A Soothing Stream, A Healing Flow

One of my favorite spots on the farm I grew up on in Todd County, Kentucky, was a little spring. It fed into the tiny creek that ran from our place over to Simmons’ farm. My memory may be a bit off, fed by several decades of separation, but I think there was a big hickory tree close by that shaded the spring. I know there was an old gray tobacco barn nearby.

At some point, someone had built a stone wall around the spring. Considering the the dates on the stone markers in the old family cemetery that was up near the house, it was most likely in the middle part of the 19th Century. I figure its main purpose was to keep livestock from mucking around in the spring. Cut limestone block formed a box between three and four feet tall, about three feet wide and five feet long. The wall was fashioned into the creek bank in such a way as to keep the cows out and keep the creek bank from tumbling down as well. The southeast end was open except for a low retaining wall that let water pool up a few inches before it overflowed out into the creek.

Rather than jutting out perpendicular to the stream, the small structure was built at a slight angle running with the flow of the stream. That angle and the low retaining wall kept the stream from flowing back up into the spring. After heavy rains flooded the creek, that design also assured that the high flow would empty out of the spring and it would soon return to its relatively pure state.

Conveniently, the tractor trail crossing the creek was right beside that spring. Whenever we were working ground or hauling hay in the field nearby, Paul and I would stop and quench our thirst at that spring. Sometimes we’d scoop up water in a glass jar. More often, we just cupped our hands and drank one handful at a time. After we finished drinking, we’d sometimes scoop up water and use it to wash our faces. During hay hauling, we’d also wash the dust and stems off our arms.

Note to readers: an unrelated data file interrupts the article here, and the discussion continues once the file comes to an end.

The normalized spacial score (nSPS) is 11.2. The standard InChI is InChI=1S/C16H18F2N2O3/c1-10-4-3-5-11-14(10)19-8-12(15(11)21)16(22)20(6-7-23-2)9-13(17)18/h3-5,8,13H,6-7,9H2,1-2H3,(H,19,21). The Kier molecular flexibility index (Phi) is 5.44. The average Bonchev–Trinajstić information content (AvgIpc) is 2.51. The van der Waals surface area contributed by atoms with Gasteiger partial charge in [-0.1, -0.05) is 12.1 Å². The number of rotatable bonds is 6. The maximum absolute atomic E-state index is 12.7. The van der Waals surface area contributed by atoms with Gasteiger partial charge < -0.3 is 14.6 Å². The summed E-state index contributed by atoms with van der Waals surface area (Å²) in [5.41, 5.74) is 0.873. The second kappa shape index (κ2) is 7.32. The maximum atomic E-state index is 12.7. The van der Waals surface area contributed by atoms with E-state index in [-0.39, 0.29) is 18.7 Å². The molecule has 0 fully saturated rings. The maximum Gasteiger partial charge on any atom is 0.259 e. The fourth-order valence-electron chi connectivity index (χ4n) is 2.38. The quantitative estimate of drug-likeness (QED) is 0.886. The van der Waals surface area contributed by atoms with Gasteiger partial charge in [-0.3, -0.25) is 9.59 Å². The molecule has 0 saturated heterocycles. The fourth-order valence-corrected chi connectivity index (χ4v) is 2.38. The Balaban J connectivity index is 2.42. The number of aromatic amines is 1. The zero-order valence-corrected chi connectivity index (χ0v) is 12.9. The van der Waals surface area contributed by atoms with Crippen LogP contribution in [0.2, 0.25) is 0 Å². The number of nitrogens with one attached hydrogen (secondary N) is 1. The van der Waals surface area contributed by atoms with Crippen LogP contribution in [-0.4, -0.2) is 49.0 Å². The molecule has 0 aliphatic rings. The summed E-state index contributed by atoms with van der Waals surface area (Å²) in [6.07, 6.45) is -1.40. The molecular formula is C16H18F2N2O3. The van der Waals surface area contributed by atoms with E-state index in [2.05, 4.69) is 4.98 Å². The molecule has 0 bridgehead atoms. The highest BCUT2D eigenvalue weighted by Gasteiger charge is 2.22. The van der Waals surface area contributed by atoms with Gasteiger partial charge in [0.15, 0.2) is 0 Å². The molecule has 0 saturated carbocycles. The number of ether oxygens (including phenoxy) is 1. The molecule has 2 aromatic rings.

The spring was a reliable source of water pure enough for drinking. Even on the hottest days of summer, it was cool and refreshing. We never drank from the creek, only from the spring. Owing to the work of people long passed, we had something that we could count on, something to help us through the long days of labor.

Though our days on that farm ended long ago and we have nothing more than memories of it now, we do still have people in our lives who provide similar respite. Our conversations with them leave us refreshed; their words bring strength and healing, encouragement and support. Hopefully, we also serve similar service from time to time.

So that we are not overwhelmed by the murky surges of flood and storm, we need to keep a bit of tilt in the downstream direction. We need to keep the dark forces of the world from ramming themselves into the sacred pool that lives within us. We need that small but powerful wall that protects the source yet still allows an outward flow of the good that is supplied from within our souls. A wall that guards the heart yet still offers hope and solace to a bruised and aching world.

We need hearts that are both pure and loving.

H. Arnett

About Doc Arnett

Native of southwestern Kentucky currently living in Ark City, Kansas, with my wife of twenty-nine years, Randa. We have, between us, eight children and twenty-eight grandkids. We enjoy singing, worship, remodeling and travel.
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